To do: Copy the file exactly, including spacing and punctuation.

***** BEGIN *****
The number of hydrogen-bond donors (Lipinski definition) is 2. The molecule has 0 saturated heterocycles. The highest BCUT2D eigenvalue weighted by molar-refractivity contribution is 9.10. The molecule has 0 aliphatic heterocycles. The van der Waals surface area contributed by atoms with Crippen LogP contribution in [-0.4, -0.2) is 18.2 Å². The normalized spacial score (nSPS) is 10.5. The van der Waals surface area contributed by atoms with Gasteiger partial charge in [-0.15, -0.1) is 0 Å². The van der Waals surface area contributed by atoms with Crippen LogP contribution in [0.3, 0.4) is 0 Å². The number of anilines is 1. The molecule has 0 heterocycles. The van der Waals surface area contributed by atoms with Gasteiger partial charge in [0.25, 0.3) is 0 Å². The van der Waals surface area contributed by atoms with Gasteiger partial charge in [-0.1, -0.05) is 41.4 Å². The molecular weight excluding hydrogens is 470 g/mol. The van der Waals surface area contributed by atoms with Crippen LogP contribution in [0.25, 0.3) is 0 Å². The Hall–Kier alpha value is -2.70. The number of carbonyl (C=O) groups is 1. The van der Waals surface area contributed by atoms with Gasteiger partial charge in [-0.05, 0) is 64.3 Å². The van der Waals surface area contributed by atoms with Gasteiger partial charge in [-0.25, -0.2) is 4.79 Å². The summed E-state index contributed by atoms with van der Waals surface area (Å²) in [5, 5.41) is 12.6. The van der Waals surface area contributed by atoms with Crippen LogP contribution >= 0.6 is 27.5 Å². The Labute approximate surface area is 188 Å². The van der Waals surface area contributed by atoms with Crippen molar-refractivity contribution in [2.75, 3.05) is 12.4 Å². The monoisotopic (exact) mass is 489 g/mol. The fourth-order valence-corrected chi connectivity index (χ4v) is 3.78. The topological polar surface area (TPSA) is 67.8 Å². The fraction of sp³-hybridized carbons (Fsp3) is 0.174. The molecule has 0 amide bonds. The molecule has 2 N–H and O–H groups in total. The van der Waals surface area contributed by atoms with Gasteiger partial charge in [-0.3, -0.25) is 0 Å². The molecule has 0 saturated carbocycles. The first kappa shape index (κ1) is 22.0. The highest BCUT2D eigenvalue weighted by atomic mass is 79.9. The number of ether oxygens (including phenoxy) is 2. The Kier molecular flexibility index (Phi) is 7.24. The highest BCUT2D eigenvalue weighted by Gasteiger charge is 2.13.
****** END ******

The number of hydrogen-bond donors (Lipinski definition) is 2. The molecule has 0 saturated heterocycles. The highest BCUT2D eigenvalue weighted by molar-refractivity contribution is 9.10. The molecule has 0 aliphatic heterocycles. The van der Waals surface area contributed by atoms with Crippen LogP contribution in [-0.4, -0.2) is 18.2 Å². The normalized spacial score (nSPS) is 10.5. The van der Waals surface area contributed by atoms with Gasteiger partial charge in [-0.15, -0.1) is 0 Å². The van der Waals surface area contributed by atoms with Crippen LogP contribution in [0.3, 0.4) is 0 Å². The number of anilines is 1. The molecule has 0 heterocycles. The van der Waals surface area contributed by atoms with Gasteiger partial charge in [0.25, 0.3) is 0 Å². The van der Waals surface area contributed by atoms with Gasteiger partial charge in [-0.1, -0.05) is 41.4 Å². The molecular weight excluding hydrogens is 470 g/mol. The van der Waals surface area contributed by atoms with Crippen LogP contribution in [0.25, 0.3) is 0 Å². The Hall–Kier alpha value is -2.70. The number of carbonyl (C=O) groups is 1. The van der Waals surface area contributed by atoms with Gasteiger partial charge in [-0.05, 0) is 64.3 Å². The van der Waals surface area contributed by atoms with Gasteiger partial charge in [-0.25, -0.2) is 4.79 Å². The summed E-state index contributed by atoms with van der Waals surface area (Å²) in [5, 5.41) is 12.6. The van der Waals surface area contributed by atoms with Crippen LogP contribution >= 0.6 is 27.5 Å². The Labute approximate surface area is 188 Å². The van der Waals surface area contributed by atoms with Crippen molar-refractivity contribution in [2.75, 3.05) is 12.4 Å². The monoisotopic (exact) mass is 489 g/mol. The fourth-order valence-corrected chi connectivity index (χ4v) is 3.78. The topological polar surface area (TPSA) is 67.8 Å². The fraction of sp³-hybridized carbons (Fsp3) is 0.174. The molecule has 0 amide bonds. The molecule has 2 N–H and O–H groups in total. The van der Waals surface area contributed by atoms with Gasteiger partial charge in [-0.3, -0.25) is 0 Å². The molecule has 0 saturated carbocycles. The first kappa shape index (κ1) is 22.0. The highest BCUT2D eigenvalue weighted by atomic mass is 79.9. The number of ether oxygens (including phenoxy) is 2. The Kier molecular flexibility index (Phi) is 7.24. The highest BCUT2D eigenvalue weighted by Gasteiger charge is 2.13.